“No, I mean, I think one of the things about me that I’ve been very good at the last couple of years, I’ve been saying that I find ways to get back into the matches mentally, and I think very strong… I don’t know what it was. Like I said, you know, against (Paul) Capdeville I felt a little bit low on energy. And it’s not an excuse, but it’s not good in a Grand Slam to feel that way.”

The 20-year-old Cilic, who was 0-3 in his career versus the current No. 2 seed coming into today’s match, also fired 35 winners to Murray’s 13. He will play in his first Grand Slam quarterfinal and also is the first Croat to reach the final eight at the US Open since countryman and idol Goran Ivanisevic did so in 1996.

Cilic, like many Croatians, idolized Ivanisevic and remembers celebrating with friends and family when the former world No. 2 captured Wimbledon in 2001.

“I mean, he is the one who brought tennis on a high level in Croatia, and everybody looked at him as a hero. Even from all the other athletes, he was one guy who was most likeable with his personality and everything. I mean, he also played with me when he was finishing his career. He helped me a lot, so he’s a really nice guy.”

Sixth-ranked Juan Martin del Potro, who ousted No. 24 Juan Carlos Ferrero, will meet Cilic in a matchup of two of the youngest and brightest stars on the ATP Tour. The Argentinean del Potro and Cilic, who will both turn 21 before the end of September, are the youngest players left in the men’s draw.

“He has the potential,” said del Potro in his own post-match press conference of Cilic. “He’s a very good player, because, has a very good future. For sure if he beat Murray he’s confident. It will be very tough for me.”

In January, Cilic suffered a four-set setback to del Potro at the 2009 Australian Open 5–7, 6–4, 6–4, 6–2. To avenge the Melbourne loss and reach the semifinals, Cilic will pull from the Murray triumph, the biggest win of his career.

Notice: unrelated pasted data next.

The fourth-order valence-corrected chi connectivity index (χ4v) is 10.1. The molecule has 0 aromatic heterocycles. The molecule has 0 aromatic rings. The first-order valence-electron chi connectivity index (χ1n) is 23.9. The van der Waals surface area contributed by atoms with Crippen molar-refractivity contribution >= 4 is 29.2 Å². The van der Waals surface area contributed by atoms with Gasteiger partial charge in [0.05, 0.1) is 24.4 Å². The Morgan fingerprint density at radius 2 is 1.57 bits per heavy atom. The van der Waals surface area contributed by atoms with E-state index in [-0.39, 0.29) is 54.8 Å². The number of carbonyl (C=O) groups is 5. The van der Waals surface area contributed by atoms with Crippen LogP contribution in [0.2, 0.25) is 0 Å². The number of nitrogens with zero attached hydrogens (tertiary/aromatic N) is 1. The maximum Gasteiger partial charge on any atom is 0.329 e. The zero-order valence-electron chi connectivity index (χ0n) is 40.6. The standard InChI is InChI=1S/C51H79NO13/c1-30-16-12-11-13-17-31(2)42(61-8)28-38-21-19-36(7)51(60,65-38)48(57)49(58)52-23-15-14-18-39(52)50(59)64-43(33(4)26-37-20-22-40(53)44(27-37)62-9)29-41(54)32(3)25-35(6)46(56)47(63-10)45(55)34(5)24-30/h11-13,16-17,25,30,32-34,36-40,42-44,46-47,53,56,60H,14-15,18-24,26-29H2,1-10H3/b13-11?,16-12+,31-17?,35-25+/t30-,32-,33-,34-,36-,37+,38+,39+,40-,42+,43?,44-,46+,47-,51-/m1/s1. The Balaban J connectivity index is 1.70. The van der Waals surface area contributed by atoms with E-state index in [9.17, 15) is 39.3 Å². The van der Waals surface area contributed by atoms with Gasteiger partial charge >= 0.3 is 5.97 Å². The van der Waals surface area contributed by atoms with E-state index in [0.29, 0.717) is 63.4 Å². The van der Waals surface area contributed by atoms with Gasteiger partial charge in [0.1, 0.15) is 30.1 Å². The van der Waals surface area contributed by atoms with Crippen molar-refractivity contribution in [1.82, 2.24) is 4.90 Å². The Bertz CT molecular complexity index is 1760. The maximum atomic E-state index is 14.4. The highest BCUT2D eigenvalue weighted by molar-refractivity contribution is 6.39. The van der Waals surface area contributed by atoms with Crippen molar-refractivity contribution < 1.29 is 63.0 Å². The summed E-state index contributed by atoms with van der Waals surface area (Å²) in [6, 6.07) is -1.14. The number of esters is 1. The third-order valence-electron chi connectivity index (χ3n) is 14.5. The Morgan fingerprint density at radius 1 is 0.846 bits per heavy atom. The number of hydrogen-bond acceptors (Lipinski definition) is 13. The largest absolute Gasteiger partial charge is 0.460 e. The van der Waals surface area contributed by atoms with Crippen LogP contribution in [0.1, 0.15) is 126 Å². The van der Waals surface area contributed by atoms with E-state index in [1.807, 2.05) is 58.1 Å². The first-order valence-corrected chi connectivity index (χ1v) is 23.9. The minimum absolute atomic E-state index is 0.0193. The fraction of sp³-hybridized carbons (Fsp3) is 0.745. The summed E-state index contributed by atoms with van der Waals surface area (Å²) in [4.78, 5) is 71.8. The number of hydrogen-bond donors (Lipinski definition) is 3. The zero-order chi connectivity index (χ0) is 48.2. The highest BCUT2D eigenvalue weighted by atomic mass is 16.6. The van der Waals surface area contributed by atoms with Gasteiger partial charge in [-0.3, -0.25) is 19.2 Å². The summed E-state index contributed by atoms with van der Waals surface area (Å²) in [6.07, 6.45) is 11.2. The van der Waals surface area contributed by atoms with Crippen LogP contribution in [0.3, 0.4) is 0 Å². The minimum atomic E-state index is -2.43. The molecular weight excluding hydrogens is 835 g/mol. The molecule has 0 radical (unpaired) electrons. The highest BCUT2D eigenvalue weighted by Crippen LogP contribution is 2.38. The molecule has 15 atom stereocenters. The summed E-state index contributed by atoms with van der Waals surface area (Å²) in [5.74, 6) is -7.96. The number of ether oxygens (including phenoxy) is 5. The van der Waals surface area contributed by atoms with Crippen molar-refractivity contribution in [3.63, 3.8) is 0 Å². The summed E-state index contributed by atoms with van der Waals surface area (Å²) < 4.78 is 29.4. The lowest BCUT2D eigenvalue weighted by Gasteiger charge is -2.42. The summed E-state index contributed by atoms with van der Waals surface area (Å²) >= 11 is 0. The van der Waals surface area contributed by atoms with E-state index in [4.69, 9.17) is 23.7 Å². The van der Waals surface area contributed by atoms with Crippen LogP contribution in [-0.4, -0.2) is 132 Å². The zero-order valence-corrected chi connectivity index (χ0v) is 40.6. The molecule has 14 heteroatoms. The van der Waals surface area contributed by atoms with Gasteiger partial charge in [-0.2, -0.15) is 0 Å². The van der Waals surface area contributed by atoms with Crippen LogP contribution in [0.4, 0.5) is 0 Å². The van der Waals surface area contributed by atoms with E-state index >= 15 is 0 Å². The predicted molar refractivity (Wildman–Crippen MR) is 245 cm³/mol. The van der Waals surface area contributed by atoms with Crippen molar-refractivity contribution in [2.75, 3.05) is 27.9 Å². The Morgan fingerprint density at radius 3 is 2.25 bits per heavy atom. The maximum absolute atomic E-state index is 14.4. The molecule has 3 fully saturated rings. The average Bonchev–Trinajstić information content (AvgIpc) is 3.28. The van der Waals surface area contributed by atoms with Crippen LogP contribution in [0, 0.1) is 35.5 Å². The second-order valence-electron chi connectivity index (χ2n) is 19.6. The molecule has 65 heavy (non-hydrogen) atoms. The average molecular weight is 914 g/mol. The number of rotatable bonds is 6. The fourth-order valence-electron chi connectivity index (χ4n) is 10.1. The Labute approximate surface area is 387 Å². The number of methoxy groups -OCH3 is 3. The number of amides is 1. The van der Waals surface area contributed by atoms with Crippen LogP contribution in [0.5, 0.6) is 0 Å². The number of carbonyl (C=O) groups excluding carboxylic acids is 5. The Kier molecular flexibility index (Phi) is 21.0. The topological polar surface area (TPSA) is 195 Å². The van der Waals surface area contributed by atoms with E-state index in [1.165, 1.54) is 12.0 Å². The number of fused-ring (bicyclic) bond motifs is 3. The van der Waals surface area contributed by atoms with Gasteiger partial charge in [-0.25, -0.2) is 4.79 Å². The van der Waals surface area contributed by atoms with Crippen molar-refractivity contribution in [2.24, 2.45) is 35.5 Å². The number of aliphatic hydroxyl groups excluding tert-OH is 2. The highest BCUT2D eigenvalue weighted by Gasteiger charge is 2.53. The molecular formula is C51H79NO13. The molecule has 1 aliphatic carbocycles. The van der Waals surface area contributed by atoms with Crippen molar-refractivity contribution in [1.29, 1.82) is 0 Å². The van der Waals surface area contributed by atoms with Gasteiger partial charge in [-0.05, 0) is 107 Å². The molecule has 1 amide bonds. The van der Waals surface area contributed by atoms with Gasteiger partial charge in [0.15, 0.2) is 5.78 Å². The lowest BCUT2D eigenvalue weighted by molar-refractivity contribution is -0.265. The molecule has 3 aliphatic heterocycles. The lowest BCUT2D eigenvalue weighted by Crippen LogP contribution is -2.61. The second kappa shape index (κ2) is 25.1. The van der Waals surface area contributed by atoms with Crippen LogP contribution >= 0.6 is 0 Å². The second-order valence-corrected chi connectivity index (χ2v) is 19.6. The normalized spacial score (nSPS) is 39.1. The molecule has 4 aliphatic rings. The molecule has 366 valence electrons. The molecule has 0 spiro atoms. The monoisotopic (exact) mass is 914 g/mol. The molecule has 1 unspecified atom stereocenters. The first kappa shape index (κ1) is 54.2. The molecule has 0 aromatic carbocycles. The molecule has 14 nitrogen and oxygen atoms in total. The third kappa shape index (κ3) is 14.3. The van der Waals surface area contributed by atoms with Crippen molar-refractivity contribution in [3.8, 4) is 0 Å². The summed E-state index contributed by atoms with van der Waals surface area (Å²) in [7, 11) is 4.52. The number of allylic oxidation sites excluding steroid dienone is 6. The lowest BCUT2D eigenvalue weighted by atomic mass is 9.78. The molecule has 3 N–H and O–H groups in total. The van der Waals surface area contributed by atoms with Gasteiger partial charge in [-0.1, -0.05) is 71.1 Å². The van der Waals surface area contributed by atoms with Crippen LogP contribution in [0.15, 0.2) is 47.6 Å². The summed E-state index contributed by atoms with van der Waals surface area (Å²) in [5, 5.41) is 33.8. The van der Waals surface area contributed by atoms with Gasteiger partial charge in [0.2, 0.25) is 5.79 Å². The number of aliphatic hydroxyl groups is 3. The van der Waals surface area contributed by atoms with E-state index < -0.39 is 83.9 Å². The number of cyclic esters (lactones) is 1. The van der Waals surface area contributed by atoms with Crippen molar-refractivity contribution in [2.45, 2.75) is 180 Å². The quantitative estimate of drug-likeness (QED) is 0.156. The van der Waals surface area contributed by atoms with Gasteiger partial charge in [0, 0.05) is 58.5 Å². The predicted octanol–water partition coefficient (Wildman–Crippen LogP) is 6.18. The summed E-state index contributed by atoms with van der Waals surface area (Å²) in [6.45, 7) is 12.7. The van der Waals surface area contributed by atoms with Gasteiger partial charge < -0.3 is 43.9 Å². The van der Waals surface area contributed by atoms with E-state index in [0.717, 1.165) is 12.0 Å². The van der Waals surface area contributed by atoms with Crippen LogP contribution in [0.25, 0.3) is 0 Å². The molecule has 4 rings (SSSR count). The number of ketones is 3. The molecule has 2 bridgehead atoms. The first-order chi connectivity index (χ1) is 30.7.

“Maybe (del Potro is) even here playing a little bit better on the US Open courts,” said Cilic. “But definitely I think I have my chance. If I take positive things from today, I can put it in the next match, and, of course, take advantage like that. I think he can play really well, but I think I have also some game that can hurt him.”

Publié par : marincilic | septembre 9, 2009

inter

Q. Incredible result today taking out one of the hottest players from the summer season. You must feel tremendous about your accomplishment today.
MARIN CILIC: Yes, I mean, I’m feeling tremendously happy. Of course it’s biggest result for me so far. And after reaching this four times last 16, was a little bit relief after I won it.
Now that I don’t have this blockade in my head, I can look forward, and, of course, focus on the next matches.

Q. This is your first Grand Slam quarterfinal?
MARIN CILIC: Yes. Yes, it is.

Q. That’s quite an accomplishment.
MARIN CILIC: Uh huh.

Q. You’re facing now a player who I think you’ve played him in Australia, if I’m not mistaken.
MARIN CILIC: Yeah.

Q. He’s been playing tremendous tennis. Your thoughts on a quarterfinal match coming up?
MARIN CILIC: Yeah, I mean, definitely he’s a player to watch. I played him there in Australia, and I would say that he’s — maybe he’s even here playing a little bit better on the US Open courts.
But definitely I think I have my chance. If I take positive things from today, I can put it in the next match, and, of course, take advantage like that.
I think he can play really well, but I think I have also some game that can hurt him.

Q. By blockade, do you mean the blockade in your head? Did that service break at the end of the first set to go to 6 5 get you over that?
MARIN CILIC: I mean, blockade was just in my head losing four times in last 16. So by getting into this match, wasn’t also easy to prepare.
But I would say I was mentally really, really good out there on the court and mostly thinking about what I’m going to do next, so that was really positive.
What was the other question you asked?

Q. That service break to go to 6 5 in the first set, what did that mean to you there?
MARIN CILIC: Well, first set was up and down from both of us. He also had a breakpoint on 3 4, and I had breakpoint when he served an ace, so it was the game was I think we were both of us searching a little bit for the game to set up everything there.
When I hold my serve for 5 All, I think I relaxed a little more. I had little more confidence after that. He made few unforced errors, and played really bad game from that side with the wind.
So it was much easier for me to finish it off with the wind a little bit in my back.

Q. What happened the last two sets? What happened with your game? How did it click?
MARIN CILIC: I mean, I stay really focused on what I have to do, and I think the break in each of the last two sets helped a lot, as I was also putting a lot of I was putting him a lot of under pressure and serving good, I would say.
He was a little bit struggling to get on my serve to win few points in a row, so that was key thing for me. And of course definitely that I was playing from inside the court really good and moved him around and didn’t rush too much.